Franklin's X-Ray Crystallography Experiments:
Refractions & Reflections on the Nature of Science

    Regular substances like crystals diffract X-rays in characteristic patterns according to their physical structure. The X-ray crystallograph at right ("Photo 51") shows an exceptionally clear diffraction pattern of a crystallized DNA molecule. The cross pattern in the middle is characteristic of a helical molecule with regular repeats; the broad bands at top and bottom give an indication of the periodicity of the repeats. The photograph is of the highly hydrated B form of DNA, rather than the drier A form, which does not show a distinct helical structure. The photo does not, without mathematical analysis, indicate whether there are 2, 3, or 4 helices.

    Rosalind Franklin (1920 - 1958), whose grad student Raymond Gosling (1926 - ) made the photograph in May 1952, worked as a post-doctoral researcher in the same lab group as Maurice Wilkins (1916 - 2004). Wilkins with Gosling's assistance had made photos of the B form as early as 1951. Franklin approached DNA as a physical problem in crystalline structure of the A form. Opinion and evidence vary as to how and when she interpreted her evidence a bearing on the helical form of the molecule.

    Watson, Crick, & Wilkins subsequently received the Nobel Prize in 1962 for solving the structure of DNA. Wilkins had by then amassed a great deal of additional crystallographic evidence for the double-helical structure. By the time of the award, Franklin was dead: the Nobel is not awarded posthumously, nor to more than three persons. Watson's autobiographic account of the discovery of "The Double Helix" (1968) paints an unflattering personal portrait of Franklin, and has been widely criticized as inaccurate and sexist. Watson and Crick repeatedly acknowledged that they could not have solved the structure without the crystallographic  evidence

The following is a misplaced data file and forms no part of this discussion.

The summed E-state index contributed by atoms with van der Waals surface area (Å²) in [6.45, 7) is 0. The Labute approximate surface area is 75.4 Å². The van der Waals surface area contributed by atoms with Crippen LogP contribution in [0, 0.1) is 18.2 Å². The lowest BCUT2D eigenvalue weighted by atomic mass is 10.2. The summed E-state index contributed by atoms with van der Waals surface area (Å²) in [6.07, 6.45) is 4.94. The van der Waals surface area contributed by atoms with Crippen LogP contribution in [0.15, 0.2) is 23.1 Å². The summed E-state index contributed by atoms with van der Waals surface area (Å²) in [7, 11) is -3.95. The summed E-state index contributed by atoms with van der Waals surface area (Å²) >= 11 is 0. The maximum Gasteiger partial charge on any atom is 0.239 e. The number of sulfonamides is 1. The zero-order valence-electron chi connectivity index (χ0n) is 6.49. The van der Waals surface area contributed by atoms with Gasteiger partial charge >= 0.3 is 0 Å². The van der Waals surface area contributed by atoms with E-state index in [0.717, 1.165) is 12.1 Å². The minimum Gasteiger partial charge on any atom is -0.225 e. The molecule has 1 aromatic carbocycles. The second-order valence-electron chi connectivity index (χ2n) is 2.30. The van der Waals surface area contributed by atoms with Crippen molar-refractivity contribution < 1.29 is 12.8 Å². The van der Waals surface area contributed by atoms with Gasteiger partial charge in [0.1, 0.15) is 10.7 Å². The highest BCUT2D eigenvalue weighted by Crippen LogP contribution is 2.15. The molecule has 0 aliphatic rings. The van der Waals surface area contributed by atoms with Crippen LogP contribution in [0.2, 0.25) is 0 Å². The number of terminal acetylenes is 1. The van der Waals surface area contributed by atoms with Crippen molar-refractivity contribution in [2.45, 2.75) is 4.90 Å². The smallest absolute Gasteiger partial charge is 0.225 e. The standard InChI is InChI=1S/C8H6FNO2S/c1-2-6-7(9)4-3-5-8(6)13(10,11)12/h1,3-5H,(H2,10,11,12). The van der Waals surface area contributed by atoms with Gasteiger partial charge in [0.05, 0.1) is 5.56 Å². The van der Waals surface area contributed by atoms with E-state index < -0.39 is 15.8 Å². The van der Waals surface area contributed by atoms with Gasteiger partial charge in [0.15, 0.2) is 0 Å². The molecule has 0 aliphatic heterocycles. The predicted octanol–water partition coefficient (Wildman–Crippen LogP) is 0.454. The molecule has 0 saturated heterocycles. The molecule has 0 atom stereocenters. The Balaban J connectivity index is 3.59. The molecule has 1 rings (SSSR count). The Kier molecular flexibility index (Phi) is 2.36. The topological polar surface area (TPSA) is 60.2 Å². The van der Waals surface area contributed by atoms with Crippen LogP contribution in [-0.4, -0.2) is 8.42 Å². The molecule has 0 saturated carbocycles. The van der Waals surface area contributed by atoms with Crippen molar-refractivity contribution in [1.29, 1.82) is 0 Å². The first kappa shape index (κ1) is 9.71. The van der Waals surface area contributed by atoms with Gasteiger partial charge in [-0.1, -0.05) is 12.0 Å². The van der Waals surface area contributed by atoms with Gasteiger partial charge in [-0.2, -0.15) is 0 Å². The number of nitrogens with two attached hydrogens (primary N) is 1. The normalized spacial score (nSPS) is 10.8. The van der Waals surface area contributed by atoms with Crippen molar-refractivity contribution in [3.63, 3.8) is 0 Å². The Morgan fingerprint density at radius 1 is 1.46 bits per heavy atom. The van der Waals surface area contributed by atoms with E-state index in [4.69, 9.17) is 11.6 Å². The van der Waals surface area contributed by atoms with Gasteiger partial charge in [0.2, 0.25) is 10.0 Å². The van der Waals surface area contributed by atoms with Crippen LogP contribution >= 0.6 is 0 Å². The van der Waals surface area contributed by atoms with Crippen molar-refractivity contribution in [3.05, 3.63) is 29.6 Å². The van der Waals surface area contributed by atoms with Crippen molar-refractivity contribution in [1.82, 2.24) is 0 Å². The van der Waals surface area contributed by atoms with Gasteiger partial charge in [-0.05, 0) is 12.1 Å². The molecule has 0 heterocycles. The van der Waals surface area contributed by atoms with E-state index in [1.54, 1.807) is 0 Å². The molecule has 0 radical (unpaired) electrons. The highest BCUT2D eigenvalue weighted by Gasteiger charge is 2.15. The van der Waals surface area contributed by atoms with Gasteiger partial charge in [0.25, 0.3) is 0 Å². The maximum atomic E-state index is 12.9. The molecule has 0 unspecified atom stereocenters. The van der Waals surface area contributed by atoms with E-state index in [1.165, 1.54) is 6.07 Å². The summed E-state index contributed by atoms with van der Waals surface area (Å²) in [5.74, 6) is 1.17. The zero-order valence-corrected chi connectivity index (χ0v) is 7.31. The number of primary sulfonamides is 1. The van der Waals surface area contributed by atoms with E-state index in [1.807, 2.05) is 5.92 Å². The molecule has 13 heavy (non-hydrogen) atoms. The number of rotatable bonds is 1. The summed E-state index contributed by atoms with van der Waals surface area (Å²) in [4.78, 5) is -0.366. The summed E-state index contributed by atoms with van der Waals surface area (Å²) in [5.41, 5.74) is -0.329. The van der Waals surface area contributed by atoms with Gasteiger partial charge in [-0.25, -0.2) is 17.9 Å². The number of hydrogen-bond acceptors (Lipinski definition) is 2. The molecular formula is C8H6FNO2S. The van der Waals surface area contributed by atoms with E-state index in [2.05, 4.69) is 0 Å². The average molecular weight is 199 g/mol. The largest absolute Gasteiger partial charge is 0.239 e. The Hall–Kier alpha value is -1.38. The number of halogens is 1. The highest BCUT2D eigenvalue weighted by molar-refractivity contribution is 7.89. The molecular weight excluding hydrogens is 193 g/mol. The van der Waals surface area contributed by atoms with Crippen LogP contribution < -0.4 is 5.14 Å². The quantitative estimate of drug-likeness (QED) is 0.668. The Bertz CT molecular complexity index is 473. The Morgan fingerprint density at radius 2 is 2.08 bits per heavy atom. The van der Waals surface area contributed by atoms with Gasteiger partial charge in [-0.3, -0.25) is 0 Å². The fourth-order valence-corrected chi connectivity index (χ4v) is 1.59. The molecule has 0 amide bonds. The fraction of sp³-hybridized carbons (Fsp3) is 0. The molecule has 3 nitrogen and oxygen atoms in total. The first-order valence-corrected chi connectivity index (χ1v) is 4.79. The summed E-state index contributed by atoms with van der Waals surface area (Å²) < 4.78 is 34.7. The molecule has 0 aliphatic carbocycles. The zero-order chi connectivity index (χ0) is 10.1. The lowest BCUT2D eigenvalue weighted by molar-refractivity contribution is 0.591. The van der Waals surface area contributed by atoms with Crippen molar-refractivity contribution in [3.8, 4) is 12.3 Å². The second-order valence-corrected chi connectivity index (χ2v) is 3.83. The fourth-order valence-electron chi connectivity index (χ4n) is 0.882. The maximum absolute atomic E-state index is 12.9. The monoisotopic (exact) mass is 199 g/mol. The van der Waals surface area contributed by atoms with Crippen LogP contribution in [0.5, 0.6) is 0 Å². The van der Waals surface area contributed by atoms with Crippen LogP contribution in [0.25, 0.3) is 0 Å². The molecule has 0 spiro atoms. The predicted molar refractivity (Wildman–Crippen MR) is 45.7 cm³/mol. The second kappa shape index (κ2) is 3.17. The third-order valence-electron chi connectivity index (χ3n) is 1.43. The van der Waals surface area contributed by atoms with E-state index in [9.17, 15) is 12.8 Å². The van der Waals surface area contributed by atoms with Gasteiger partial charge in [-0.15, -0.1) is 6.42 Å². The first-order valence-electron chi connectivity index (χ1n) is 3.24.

HOMEWORK: Priority of discovery, acknowledgement of ideas, and ownership of data continue to be controversial topics in science. The story of the discovery of DNA structure is an exceptionally well-documented one. From the evidence and statements of participants, consider the following statements
    1) Watson and Crick ripped off Franklin's work, who was badly treated because she was a woman.
    2) Who's property was Photo 51, and who was entitled to see it?
    3) "Grad students in those days were treated like serfs."
    4) "She was definitely anti-helical."
    5) I showed them pairing, I wasn't properly acknowledged

All text material ©2015 by Steven M. Carr